Rufus leaned back on the pillow Archie had pushed behind him. He held the glass awkwardly, like a man wearing thick sheepskin mitts, drank a mouthful or two then lost his grip. Swiftly Archie reached in, wiped up the spillage with a napkin and held the glass to his lips again.
The clouded eyes watched him from a vast, lost distance. “That’s enough. Thank you.”
“Why can’t you manage for yourself?”
“Not sure. Jolly annoying. Slipped me a mickey, I suppose – they always do, in here.”
“You haven’t been here before.”
“Not this one, no. All the same, though, really, aren’t they? I’m just hoping this one’s…” He faded out, struggled to sit up a little further. “A bit closer to home.”
“You’re not in a field hospital, Rufus. All that’s over.”
“Oh, I know it will be soon. With all the surrenders on Eastern Front, things can’t go on much longer. So you needn’t look so worried.” He put out a hand and briefly patted Archie’s. “I say. You mustn’t cry over it, old man.”
“I’m not.” Archie rubbed the napkin over his face. “All right, I am. Sorry. It’s just that I’ve been looking for you all night, and… they cut off your lovely hair.”
“Do I look awful?”
“No. Like a fallen angel.” Archie ran the lightest touch over his scalp, gingerly avoiding the scars. “It looks as if you fell on your head, though. They’re going to make this feel better.”
“That would be nice. Listen, though, Reverend. It’s good of you to come and see me, but I’m not a believing man, not… not in that way. You should go and see Corporal Brooke. He was going to go into your line, he told me. Before he got drafted.”
Archie’s turn to spill the water now. He placed the glass back on the bedside cabinet. “You don’t know who I am, do you?”
“I’m sorry. Have you come to see me before? You’d think I’d remember a chaplain brave enough to come so close to the Front. Especially one this handsome.” Colour rose painfully into his face. “Forgive me. I am drugged.”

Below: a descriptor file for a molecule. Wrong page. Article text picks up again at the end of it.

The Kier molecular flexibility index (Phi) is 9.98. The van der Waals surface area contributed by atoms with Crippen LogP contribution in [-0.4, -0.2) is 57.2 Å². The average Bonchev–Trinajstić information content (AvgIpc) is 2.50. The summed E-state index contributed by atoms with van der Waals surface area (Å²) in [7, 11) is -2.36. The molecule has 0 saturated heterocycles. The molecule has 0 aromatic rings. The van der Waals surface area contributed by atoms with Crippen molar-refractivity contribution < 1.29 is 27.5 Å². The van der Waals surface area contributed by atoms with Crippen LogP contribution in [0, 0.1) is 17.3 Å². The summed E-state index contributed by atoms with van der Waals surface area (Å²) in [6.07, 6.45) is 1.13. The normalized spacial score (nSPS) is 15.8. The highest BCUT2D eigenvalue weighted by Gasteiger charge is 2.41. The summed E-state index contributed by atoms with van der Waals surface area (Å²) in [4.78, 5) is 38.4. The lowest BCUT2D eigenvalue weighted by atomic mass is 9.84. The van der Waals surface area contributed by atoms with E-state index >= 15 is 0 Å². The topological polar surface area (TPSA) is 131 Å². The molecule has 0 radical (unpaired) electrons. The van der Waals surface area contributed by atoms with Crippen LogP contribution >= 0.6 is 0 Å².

“Please don’t tell anyone I talk that way.”
“I won’t.” Archie fought back terror. “Listen. Do you remember the village and the church? Do you remember…” He paused. Impossible to find words for what remained so lucidly clear in his own mind. “Being with me in the orchard at night?”
“No.” The wan face became wistful. “Sounds lovely. I wish I could.”
Archie would do neither of them any good by lying face-down on the blanket and bursting into tears. The sense of loss expanding within him was bigger, more eviscerating, than the pain he’d experienced on the first morning after Richard’s suicide. A comforting graveside cliché: the people we love are never truly gone as long as we remember them… What kind of death-in-life would it be to have lost his place in this man’s mind? “Don’t worry,” he said hoarsely. “Everything will be all right.”
“What about this church, and the orchard?”
“They’ll be waiting for you.”
“I don’t understand.”
“It doesn’t matter.”
A faint, weary chuckle. “I must be worse off than I thought.”
“Because you’re holding my hand, Vicar. They generally only do that when we’re about to snuff it.”
Well, that was bitter truth. The rough semblance of training Archie had received for his front-line role had almost prohibited physical touch, as prone to unstring the nerves and make lonely squaddies weep for home and their mum. He tightened his grip. “You’re not about to snuff anything. You don’t remember, Rufus, but I’m your friend. And as soon as you’re better, I’m going to take you home.”